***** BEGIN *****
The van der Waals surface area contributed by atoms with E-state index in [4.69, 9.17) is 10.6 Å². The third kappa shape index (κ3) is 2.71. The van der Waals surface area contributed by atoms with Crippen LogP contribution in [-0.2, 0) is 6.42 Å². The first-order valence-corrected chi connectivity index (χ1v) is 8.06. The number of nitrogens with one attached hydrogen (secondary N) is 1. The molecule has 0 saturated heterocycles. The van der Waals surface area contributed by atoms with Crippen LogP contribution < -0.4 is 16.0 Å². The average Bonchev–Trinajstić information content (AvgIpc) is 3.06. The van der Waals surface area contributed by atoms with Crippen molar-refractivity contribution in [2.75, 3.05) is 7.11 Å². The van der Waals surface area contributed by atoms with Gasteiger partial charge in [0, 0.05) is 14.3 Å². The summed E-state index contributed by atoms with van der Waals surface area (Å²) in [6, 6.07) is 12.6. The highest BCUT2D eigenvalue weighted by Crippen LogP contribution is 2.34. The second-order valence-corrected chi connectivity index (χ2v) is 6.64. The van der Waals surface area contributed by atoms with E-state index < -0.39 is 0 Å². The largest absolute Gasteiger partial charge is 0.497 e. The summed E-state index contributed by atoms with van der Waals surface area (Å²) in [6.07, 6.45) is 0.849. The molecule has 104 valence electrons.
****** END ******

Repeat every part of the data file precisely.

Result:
The van der Waals surface area contributed by atoms with E-state index in [4.69, 9.17) is 10.6 Å². The third kappa shape index (κ3) is 2.71. The van der Waals surface area contributed by atoms with Crippen LogP contribution in [-0.2, 0) is 6.42 Å². The first-order valence-corrected chi connectivity index (χ1v) is 8.06. The number of nitrogens with one attached hydrogen (secondary N) is 1. The molecule has 0 saturated heterocycles. The van der Waals surface area contributed by atoms with Crippen LogP contribution < -0.4 is 16.0 Å². The average Bonchev–Trinajstić information content (AvgIpc) is 3.06. The van der Waals surface area contributed by atoms with Crippen molar-refractivity contribution in [2.75, 3.05) is 7.11 Å². The van der Waals surface area contributed by atoms with Gasteiger partial charge in [0, 0.05) is 14.3 Å². The summed E-state index contributed by atoms with van der Waals surface area (Å²) in [6, 6.07) is 12.6. The highest BCUT2D eigenvalue weighted by Crippen LogP contribution is 2.34. The second-order valence-corrected chi connectivity index (χ2v) is 6.64. The van der Waals surface area contributed by atoms with E-state index < -0.39 is 0 Å². The largest absolute Gasteiger partial charge is 0.497 e. The summed E-state index contributed by atoms with van der Waals surface area (Å²) in [6.07, 6.45) is 0.849. The molecule has 104 valence electrons.